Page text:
On June 1st 2018, we celebrated our one year “Nomadiversary”. We have been living full-time in our camper for a year now and it surprisingly just feels normal, even in just those first few weeks in. The camper has always felt like home. Don’t get me wrong, there have been many things we have missed about our sticks and bricks home but the adjustment period was so much quicker than I originally thought it’d be. We’ve learned a lot in a year, tricks and hacks for rubbertramp life, as well as life lessons. It’s been a great first year and we’re super pumped about the many more to come.
So I’d thought I’d take the time to list out the things I miss most about our old “traditional” life.
- Of course….family. There have been birthdays, holidays and milestones we’ve missed out on that we can never relive with those that mean the most to us. Facebook and Facetime help ease those aches and pains, but nothing is like only being a hour’s drive away from a Sisters’ Night Out.
- It’s hard to find a sense of community on the road. We’re luckier than most in this lifestyle because we host at the campgrounds where we’re staying, so we create relationships with the other hosts and that really helps. But you miss your crew getting together to watch the Dawgs play or just the random get-togethers at the local watering hole. The people you have history and “remember when”s with.
- Bathtubs! I’ve always been a soaker. I love to plop in the tub every couple of weeks to relax and have my super girly nights. I cover my face in a cucumber mask, rub my hair with a leave in coconut condition, pour a glass of wine and soak. Not a luxury I have on the road and I miss it!
- We eat in more times than not, so we dirty up a ton of dishes. We use paper plates, but that’s about it for disposable ware. I’m a sink full of dirty dishes away from living off of sandwiches and frozen dinners.
- Being able to let my dogs out to run in the back yard. Back in the old way of doing things, I’d wake up, throw on my robe, let the dogs out to handle their business and get some energy out, while I leisurely got ready for the day. Now, I’ve got to put on a bra, get dressed, brush my teeth , and check the mirror and take the dogs on a legitimate walk, all BEFORE my first cup of coffee.
Those are definitely my top 5. I’m sure if you asked BJ, he said the luxury of traditional plumbing. But fortunately for me I don’t have to tend to any of the dumping and tank situations. I’m one lucky lady!
Obviously, we knew there’d be a bit of a learning curve in our first year. Especially being that before we hit the road full-time we had never even been camping and had never owned a camper. But even more than learning how to be campers, this first year was more about learning this lifestyle and what full-timing meant to us and what we really wanted from it (and we’re still figuring that out).
The major things we’ve learned.
- We no longer want to commit to staying in any one park or area for more than a month. We’ve got these gypsy souls and after a month we start to get the wheels-rollin’ itch.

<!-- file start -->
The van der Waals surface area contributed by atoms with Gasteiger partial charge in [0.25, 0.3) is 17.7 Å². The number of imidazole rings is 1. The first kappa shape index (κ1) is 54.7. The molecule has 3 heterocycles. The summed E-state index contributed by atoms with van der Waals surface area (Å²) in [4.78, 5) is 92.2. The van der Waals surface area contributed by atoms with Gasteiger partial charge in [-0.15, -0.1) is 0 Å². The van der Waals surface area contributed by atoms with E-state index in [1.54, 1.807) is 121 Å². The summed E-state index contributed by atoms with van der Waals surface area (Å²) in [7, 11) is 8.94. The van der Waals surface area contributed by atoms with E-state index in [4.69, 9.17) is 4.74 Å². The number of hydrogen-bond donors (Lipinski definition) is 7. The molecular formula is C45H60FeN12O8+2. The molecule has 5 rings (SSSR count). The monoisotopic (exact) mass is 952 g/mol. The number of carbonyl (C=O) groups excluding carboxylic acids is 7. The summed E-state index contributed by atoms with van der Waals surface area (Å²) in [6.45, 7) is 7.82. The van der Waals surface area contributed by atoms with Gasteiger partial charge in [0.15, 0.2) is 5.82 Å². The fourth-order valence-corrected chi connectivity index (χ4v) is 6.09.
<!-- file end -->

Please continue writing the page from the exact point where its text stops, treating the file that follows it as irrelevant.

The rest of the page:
- We don’t necessarily love the outdoors and we don’t have to. Like I mentioned we had never even camped before we bought our home on wheels. We weren’t those gotta get out and hike and bike or be one with nature folks. Yeah, we like being outdoors and getting fresh air, but it isn’t a love for all things camping and outdoors that prompted this decision (have I mentioned how much I hate bugs and I don’t care what the ad says, there isn’t a bug spray that works). It was the love of travel and seeing new places and experiencing new things that drew us in.
- Something we just learned, that had we known about earlier would have really been a game changer, Thousand Trails. This is a yearly, regional membership where you can stay in over 100+ parks for year, at no charge, after paying only $500 (there are other fees for different types of memberships, but this is the jist, definitely do your research). We heard about it through another host couple, took a few days to research it ourselves and ask questions and then decided which membership was best for us. Had we known about it earlier, we may not have hosted for periods as long as we did. Disclaimer, we have yet to stay in our first RV park through Thousand Trails, we’ve signed up and have them booked, but haven’t actually experienced it yet. But on paper the value is amazing and based on reviews I think we’re going to be VERY happy with this decision.
- Fill up the truck the night before you hook up and hit the road in the morning. We made the mistake of leaving a campground on a half tank and just barely made it in to a teeny tiny gas station; that luckily had diesel, when we were running on fumes. Not all gas stations are setup for big rigs, and the ones with all the easy pull through pumps in the back for the semis won’t always take a personal credit or debit card. We have stopped at many where they only allow commercial accounts to use those pumps. Finding a spot to pull in with our 37ft trailer has proven to be difficult at times. So just take the truck out the night before and fill up!
- The purging process never ends. I’ve done at least 3 major purges in the past year. Space is scarce and new things are bought, so going through and getting rid of stuff is a never ending task. I don’t mind it, actually during the last purge I found what I thought was a long-last bracelet that I love.
I’m sure there are things I’m forgetting, probably some major ah-ha moments that I’m leaving out. We’ve had quite an eventful first year, with some major pits, our camper catching on fire and the loss of our beloved Charlie girl, but wonderful peaks too, making life-long friends that we would have never met otherwise, once in a life-time experiences and the pure joy of doing life in our own way.